Tim Wentworth ’82 kicked off the ILR School’s new Workplace and Diversity Education program March 10 in New York City. Alumni and students involved in the Intergroup Dialogue Project, a program collaborator, are at right.

ILR creates workplace inclusion, diversity education program

The ILR School has joined forces with organizational innovator Tim Wentworth ’82 to establish the ILR Workplace Inclusion and Diversity Education program, announced March 10 in a kickoff event at the school’s New York City office.

Seeded by a $1 million gift from Wentworth and his wife, Robin Wentworth, the program will develop and deliver innovative teaching methods, conduct research and develop partnerships with leading organizations. It will seek to help promote workplace inclusion and study approaches that foster a culture of inclusive leadership through empathy and dialogue-based interventions.

The program, known as ILR WIDE, will be directed by Vice Provost for Undergraduate Education Lisa Nishii, an ILR professor who is one of the nation’s foremost scholars on organizational inclusion.

Kathryn Stamm ’22, left, talked with Robin Wentworth and David Moore Jr. ’22 at the ILR WIDE launch event March 10 in the ILR School’s New York City office. Wentworth and her husband, Tim Wentworth ’82, seeded the new program with a $1 million gift.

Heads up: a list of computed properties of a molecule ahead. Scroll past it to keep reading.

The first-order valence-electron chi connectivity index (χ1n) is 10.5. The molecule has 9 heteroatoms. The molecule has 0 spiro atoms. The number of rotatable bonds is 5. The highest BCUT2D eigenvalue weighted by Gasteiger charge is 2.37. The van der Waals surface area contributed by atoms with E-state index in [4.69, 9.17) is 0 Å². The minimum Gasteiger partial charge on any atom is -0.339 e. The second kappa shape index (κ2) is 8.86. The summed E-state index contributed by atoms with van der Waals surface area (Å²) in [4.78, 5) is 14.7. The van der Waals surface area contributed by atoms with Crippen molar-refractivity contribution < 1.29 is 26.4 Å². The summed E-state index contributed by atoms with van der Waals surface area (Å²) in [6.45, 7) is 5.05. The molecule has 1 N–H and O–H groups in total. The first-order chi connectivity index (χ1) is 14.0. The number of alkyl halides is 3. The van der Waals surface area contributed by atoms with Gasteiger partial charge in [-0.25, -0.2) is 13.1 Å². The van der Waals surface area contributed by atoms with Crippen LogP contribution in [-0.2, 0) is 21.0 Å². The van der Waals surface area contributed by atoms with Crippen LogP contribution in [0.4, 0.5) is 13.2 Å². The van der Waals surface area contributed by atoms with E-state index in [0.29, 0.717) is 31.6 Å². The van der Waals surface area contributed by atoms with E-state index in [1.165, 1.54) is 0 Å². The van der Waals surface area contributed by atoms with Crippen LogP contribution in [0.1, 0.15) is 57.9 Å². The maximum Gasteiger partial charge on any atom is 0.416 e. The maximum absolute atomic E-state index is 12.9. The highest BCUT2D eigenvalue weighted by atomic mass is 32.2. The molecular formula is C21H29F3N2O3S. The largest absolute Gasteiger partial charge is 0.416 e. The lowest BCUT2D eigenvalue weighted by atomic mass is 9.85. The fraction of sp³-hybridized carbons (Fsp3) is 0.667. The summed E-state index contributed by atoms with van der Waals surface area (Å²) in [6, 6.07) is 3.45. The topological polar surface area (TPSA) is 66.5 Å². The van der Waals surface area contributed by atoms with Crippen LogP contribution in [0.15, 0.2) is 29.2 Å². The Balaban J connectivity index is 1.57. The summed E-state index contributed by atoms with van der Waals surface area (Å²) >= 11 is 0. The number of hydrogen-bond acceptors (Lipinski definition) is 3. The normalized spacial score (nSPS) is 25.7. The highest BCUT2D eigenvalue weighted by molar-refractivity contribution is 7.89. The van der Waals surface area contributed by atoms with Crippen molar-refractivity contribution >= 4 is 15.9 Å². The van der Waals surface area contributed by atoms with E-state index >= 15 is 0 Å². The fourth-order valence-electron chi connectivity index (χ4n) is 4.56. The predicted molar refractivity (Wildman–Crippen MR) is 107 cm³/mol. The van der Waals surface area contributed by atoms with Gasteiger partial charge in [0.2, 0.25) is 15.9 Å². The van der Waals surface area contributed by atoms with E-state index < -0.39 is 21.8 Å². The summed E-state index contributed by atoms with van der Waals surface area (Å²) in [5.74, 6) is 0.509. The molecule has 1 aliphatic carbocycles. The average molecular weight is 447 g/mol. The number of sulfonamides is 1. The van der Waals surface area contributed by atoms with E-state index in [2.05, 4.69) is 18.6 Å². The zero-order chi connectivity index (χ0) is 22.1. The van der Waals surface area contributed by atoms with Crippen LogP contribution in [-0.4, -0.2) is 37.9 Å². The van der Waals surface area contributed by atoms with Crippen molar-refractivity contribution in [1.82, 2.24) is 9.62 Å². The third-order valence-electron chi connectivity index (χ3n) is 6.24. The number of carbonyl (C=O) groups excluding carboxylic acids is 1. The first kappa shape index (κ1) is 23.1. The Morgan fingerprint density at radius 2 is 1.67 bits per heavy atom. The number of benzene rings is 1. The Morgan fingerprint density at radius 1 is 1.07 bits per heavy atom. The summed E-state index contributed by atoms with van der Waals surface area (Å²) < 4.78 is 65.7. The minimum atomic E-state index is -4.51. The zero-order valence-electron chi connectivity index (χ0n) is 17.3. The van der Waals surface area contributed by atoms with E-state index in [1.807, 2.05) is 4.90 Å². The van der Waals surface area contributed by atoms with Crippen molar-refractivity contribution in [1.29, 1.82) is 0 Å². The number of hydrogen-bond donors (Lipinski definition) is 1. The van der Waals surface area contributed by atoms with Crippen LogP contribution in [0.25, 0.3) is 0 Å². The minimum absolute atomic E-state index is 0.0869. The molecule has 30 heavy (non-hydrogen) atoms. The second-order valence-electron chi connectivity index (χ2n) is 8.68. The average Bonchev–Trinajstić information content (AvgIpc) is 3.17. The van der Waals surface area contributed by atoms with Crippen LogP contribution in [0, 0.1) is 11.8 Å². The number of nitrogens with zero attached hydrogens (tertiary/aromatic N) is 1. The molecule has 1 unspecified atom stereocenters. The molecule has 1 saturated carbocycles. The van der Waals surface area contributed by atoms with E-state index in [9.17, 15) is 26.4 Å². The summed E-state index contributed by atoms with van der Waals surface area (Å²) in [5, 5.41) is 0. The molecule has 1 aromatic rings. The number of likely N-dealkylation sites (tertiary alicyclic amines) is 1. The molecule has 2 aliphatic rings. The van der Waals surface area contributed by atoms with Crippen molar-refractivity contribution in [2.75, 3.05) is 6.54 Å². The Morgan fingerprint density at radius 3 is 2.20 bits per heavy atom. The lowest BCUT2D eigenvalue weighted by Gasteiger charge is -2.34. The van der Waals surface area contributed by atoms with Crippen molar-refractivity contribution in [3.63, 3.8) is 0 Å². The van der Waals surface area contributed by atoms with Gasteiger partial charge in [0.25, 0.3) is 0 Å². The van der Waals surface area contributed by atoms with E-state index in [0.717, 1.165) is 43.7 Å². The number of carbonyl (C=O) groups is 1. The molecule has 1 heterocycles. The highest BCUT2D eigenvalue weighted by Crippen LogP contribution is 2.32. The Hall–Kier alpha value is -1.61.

“Inclusion is the soil into which diversity will grow,” said Tim Wentworth, recently retired CEO of Evernorth and former CEO of Express Scripts, told alumni, faculty, students and staff at the March 10 event. “If you don’t have an inclusive culture, a genuinely inclusive culture – that means that everyone in your organization feels a part of your growth story – if you can’t do that, then we haven’t defined the problem the right way, and we won’t be better.”

ILR WIDE will collaborate closely with Cornell’s Intergroup Dialogue Project, which leverages experiential learning practices to foster deeper empathy and understanding across difference. Together, the two programs will design and test teaching methods that elevate classroom dialogues on complex social issues and transfer the methods to organizational settings, helping to transform Cornell’s increasingly diverse campus into a laboratory for organizational inclusion, Nishii said.

“Inclusion and diversity are some of the great issues of the workplace today,” said Alexander Colvin, Ph.D. ’99, ILR’s Kenneth F. Kahn ’69 Dean and the Martin F. Scheinman ’75, M.S. ’76, Professor of Conflict Resolution. “We should be a place that fosters inclusive, productive dialogue across all kinds of difference in the workplace.”

Advancing inclusion and diversity speaks to the school’s mission of bringing labor and management together, he said.

ILR WIDE will create a community of diversity and inclusion scholars through recruiting and retaining top scholars, Nishii said, awarding research grants for faculty and students, and working with corporations to solve problems. The Intergroup Dialogue Project will be a cornerstone of the work, she said. 

“ILR WIDE will distinguish itself by focusing not on quick fixes, but rather by engaging in deeper-level co-learning to shift the way people think and interact,” she said. “It will emphasize the characteristics of successful, inclusive organizations, as well as the practical process and skills needed to create transformative impact at every level. This work could radically change the modern workplace by educating and developing leaders who know how to engage meaningfully across difference.”

Mary Catt is the ILR School’s communications director.

Media Contact

Gillian Smith